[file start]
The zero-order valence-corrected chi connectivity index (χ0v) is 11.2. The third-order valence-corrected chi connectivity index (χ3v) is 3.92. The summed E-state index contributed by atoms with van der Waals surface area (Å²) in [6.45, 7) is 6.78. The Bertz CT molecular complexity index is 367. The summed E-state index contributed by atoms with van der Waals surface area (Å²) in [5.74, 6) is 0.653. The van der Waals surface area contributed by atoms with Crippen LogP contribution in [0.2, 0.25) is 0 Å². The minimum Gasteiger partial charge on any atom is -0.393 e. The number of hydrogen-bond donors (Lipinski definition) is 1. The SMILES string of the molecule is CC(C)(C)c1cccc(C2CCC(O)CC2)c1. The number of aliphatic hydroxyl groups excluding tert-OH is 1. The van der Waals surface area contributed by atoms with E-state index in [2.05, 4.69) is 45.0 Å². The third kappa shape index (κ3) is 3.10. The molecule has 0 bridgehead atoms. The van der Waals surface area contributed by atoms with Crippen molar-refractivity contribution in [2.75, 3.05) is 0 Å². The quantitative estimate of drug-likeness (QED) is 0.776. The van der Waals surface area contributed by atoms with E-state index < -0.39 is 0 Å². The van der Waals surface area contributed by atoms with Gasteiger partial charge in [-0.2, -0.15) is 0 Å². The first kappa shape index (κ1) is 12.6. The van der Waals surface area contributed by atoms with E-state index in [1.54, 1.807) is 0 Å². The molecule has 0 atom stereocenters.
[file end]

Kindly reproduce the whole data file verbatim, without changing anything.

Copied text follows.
The zero-order valence-corrected chi connectivity index (χ0v) is 11.2. The third-order valence-corrected chi connectivity index (χ3v) is 3.92. The summed E-state index contributed by atoms with van der Waals surface area (Å²) in [6.45, 7) is 6.78. The Bertz CT molecular complexity index is 367. The summed E-state index contributed by atoms with van der Waals surface area (Å²) in [5.74, 6) is 0.653. The van der Waals surface area contributed by atoms with Crippen LogP contribution in [0.2, 0.25) is 0 Å². The minimum Gasteiger partial charge on any atom is -0.393 e. The number of hydrogen-bond donors (Lipinski definition) is 1. The SMILES string of the molecule is CC(C)(C)c1cccc(C2CCC(O)CC2)c1. The number of aliphatic hydroxyl groups excluding tert-OH is 1. The van der Waals surface area contributed by atoms with E-state index in [2.05, 4.69) is 45.0 Å². The third kappa shape index (κ3) is 3.10. The molecule has 0 bridgehead atoms. The van der Waals surface area contributed by atoms with Crippen molar-refractivity contribution in [2.75, 3.05) is 0 Å². The quantitative estimate of drug-likeness (QED) is 0.776. The van der Waals surface area contributed by atoms with E-state index < -0.39 is 0 Å². The van der Waals surface area contributed by atoms with Gasteiger partial charge in [-0.2, -0.15) is 0 Å². The first kappa shape index (κ1) is 12.6. The van der Waals surface area contributed by atoms with E-state index in [1.54, 1.807) is 0 Å². The molecule has 0 atom stereocenters.